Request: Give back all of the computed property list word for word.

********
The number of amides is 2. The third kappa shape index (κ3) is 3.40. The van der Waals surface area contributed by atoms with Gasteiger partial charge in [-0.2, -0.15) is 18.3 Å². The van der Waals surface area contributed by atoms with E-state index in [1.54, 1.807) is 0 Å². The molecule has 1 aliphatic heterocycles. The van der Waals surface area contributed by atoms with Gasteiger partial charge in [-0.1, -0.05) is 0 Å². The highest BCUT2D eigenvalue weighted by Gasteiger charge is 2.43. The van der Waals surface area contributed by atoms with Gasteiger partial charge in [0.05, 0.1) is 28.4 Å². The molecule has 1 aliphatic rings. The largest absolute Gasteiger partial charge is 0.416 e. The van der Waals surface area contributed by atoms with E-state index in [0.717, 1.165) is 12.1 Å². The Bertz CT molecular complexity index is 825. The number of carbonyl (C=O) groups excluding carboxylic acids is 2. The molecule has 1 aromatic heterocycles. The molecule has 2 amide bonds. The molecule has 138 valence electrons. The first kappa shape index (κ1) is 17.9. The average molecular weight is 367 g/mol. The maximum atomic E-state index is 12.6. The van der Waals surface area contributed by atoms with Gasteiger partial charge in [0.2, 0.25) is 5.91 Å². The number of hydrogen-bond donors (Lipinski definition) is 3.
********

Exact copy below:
The number of amides is 2. The third kappa shape index (κ3) is 3.40. The van der Waals surface area contributed by atoms with Gasteiger partial charge in [-0.2, -0.15) is 18.3 Å². The van der Waals surface area contributed by atoms with E-state index in [1.54, 1.807) is 0 Å². The molecule has 1 aliphatic heterocycles. The van der Waals surface area contributed by atoms with Gasteiger partial charge in [-0.1, -0.05) is 0 Å². The highest BCUT2D eigenvalue weighted by Gasteiger charge is 2.43. The van der Waals surface area contributed by atoms with Gasteiger partial charge in [0.05, 0.1) is 28.4 Å². The molecule has 1 aliphatic rings. The largest absolute Gasteiger partial charge is 0.416 e. The van der Waals surface area contributed by atoms with E-state index in [0.717, 1.165) is 12.1 Å². The Bertz CT molecular complexity index is 825. The number of carbonyl (C=O) groups excluding carboxylic acids is 2. The molecule has 1 aromatic heterocycles. The molecule has 2 amide bonds. The molecule has 138 valence electrons. The first kappa shape index (κ1) is 17.9. The average molecular weight is 367 g/mol. The maximum atomic E-state index is 12.6. The van der Waals surface area contributed by atoms with Gasteiger partial charge in [0.2, 0.25) is 5.91 Å². The number of hydrogen-bond donors (Lipinski definition) is 3.